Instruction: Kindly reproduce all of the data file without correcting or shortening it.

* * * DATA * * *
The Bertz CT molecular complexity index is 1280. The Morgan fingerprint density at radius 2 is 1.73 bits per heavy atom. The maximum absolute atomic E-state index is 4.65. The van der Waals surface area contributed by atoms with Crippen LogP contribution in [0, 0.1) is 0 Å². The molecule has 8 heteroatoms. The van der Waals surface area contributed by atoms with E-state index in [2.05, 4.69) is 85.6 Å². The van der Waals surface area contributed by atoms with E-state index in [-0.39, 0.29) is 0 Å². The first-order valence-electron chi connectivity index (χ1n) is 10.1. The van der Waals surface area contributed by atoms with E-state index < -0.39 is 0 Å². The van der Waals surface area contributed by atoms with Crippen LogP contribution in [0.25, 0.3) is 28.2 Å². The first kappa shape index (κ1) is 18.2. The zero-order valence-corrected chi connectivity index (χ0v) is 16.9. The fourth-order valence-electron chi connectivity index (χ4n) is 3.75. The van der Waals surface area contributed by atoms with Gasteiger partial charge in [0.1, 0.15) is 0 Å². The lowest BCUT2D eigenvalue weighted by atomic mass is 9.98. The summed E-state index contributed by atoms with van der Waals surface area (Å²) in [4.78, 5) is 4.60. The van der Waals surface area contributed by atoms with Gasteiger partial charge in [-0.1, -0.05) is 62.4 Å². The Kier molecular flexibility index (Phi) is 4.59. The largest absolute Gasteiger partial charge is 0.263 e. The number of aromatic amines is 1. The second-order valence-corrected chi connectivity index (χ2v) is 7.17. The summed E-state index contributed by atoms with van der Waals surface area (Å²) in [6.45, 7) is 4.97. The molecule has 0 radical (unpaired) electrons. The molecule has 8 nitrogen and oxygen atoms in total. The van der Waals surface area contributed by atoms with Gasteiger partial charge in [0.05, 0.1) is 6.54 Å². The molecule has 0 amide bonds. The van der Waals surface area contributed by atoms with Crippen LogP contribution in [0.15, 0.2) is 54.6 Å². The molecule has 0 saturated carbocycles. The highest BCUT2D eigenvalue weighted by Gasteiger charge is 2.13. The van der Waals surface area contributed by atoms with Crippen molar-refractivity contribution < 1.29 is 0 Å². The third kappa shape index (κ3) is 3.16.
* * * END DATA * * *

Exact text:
The Bertz CT molecular complexity index is 1280. The Morgan fingerprint density at radius 2 is 1.73 bits per heavy atom. The maximum absolute atomic E-state index is 4.65. The van der Waals surface area contributed by atoms with Crippen LogP contribution in [0, 0.1) is 0 Å². The molecule has 8 heteroatoms. The van der Waals surface area contributed by atoms with E-state index in [2.05, 4.69) is 85.6 Å². The van der Waals surface area contributed by atoms with E-state index in [-0.39, 0.29) is 0 Å². The first-order valence-electron chi connectivity index (χ1n) is 10.1. The van der Waals surface area contributed by atoms with E-state index < -0.39 is 0 Å². The van der Waals surface area contributed by atoms with Crippen LogP contribution in [0.25, 0.3) is 28.2 Å². The first kappa shape index (κ1) is 18.2. The zero-order valence-corrected chi connectivity index (χ0v) is 16.9. The fourth-order valence-electron chi connectivity index (χ4n) is 3.75. The van der Waals surface area contributed by atoms with Gasteiger partial charge in [0.1, 0.15) is 0 Å². The lowest BCUT2D eigenvalue weighted by atomic mass is 9.98. The summed E-state index contributed by atoms with van der Waals surface area (Å²) in [4.78, 5) is 4.60. The van der Waals surface area contributed by atoms with Gasteiger partial charge in [-0.1, -0.05) is 62.4 Å². The Kier molecular flexibility index (Phi) is 4.59. The largest absolute Gasteiger partial charge is 0.263 e. The number of aromatic amines is 1. The second-order valence-corrected chi connectivity index (χ2v) is 7.17. The summed E-state index contributed by atoms with van der Waals surface area (Å²) in [6.45, 7) is 4.97. The molecule has 0 radical (unpaired) electrons. The molecule has 8 nitrogen and oxygen atoms in total. The van der Waals surface area contributed by atoms with Gasteiger partial charge in [0.05, 0.1) is 6.54 Å². The molecule has 0 amide bonds. The van der Waals surface area contributed by atoms with Crippen LogP contribution in [0.15, 0.2) is 54.6 Å². The molecule has 0 saturated carbocycles. The highest BCUT2D eigenvalue weighted by Gasteiger charge is 2.13. The van der Waals surface area contributed by atoms with Crippen molar-refractivity contribution < 1.29 is 0 Å². The third kappa shape index (κ3) is 3.16.